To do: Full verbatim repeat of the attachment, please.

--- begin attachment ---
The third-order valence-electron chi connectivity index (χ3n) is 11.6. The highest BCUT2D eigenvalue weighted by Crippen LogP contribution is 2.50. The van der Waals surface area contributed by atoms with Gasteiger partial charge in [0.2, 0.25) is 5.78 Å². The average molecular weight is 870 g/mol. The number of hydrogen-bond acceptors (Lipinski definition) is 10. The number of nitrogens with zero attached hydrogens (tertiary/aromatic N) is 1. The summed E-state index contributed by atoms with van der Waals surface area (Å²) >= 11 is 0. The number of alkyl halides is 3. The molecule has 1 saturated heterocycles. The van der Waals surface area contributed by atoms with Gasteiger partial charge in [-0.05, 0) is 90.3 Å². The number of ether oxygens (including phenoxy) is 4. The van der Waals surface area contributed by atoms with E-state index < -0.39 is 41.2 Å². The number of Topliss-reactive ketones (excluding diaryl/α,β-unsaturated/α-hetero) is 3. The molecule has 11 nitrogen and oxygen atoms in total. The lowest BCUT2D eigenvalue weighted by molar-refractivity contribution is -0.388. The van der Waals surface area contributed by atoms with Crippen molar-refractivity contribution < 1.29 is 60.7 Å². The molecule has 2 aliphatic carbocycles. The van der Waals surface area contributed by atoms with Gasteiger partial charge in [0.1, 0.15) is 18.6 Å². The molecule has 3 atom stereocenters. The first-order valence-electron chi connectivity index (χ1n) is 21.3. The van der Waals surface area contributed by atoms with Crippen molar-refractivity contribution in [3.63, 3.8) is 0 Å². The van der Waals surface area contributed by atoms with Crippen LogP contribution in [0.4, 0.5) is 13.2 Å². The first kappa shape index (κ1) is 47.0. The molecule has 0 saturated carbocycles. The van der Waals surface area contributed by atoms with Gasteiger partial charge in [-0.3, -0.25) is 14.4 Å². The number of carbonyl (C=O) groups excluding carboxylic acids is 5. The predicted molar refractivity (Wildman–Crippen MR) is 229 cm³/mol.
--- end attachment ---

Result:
The third-order valence-electron chi connectivity index (χ3n) is 11.6. The highest BCUT2D eigenvalue weighted by Crippen LogP contribution is 2.50. The van der Waals surface area contributed by atoms with Gasteiger partial charge in [0.2, 0.25) is 5.78 Å². The average molecular weight is 870 g/mol. The number of hydrogen-bond acceptors (Lipinski definition) is 10. The number of nitrogens with zero attached hydrogens (tertiary/aromatic N) is 1. The summed E-state index contributed by atoms with van der Waals surface area (Å²) >= 11 is 0. The number of alkyl halides is 3. The molecule has 1 saturated heterocycles. The van der Waals surface area contributed by atoms with Gasteiger partial charge in [-0.05, 0) is 90.3 Å². The number of ether oxygens (including phenoxy) is 4. The van der Waals surface area contributed by atoms with E-state index < -0.39 is 41.2 Å². The number of Topliss-reactive ketones (excluding diaryl/α,β-unsaturated/α-hetero) is 3. The molecule has 11 nitrogen and oxygen atoms in total. The lowest BCUT2D eigenvalue weighted by molar-refractivity contribution is -0.388. The van der Waals surface area contributed by atoms with Crippen molar-refractivity contribution < 1.29 is 60.7 Å². The molecule has 2 aliphatic carbocycles. The van der Waals surface area contributed by atoms with Gasteiger partial charge in [0.1, 0.15) is 18.6 Å². The molecule has 3 atom stereocenters. The first-order valence-electron chi connectivity index (χ1n) is 21.3. The van der Waals surface area contributed by atoms with Crippen molar-refractivity contribution in [3.63, 3.8) is 0 Å². The van der Waals surface area contributed by atoms with Crippen LogP contribution in [0.4, 0.5) is 13.2 Å². The first kappa shape index (κ1) is 47.0. The molecule has 0 saturated carbocycles. The van der Waals surface area contributed by atoms with Gasteiger partial charge in [-0.3, -0.25) is 14.4 Å². The number of carbonyl (C=O) groups excluding carboxylic acids is 5. The predicted molar refractivity (Wildman–Crippen MR) is 229 cm³/mol.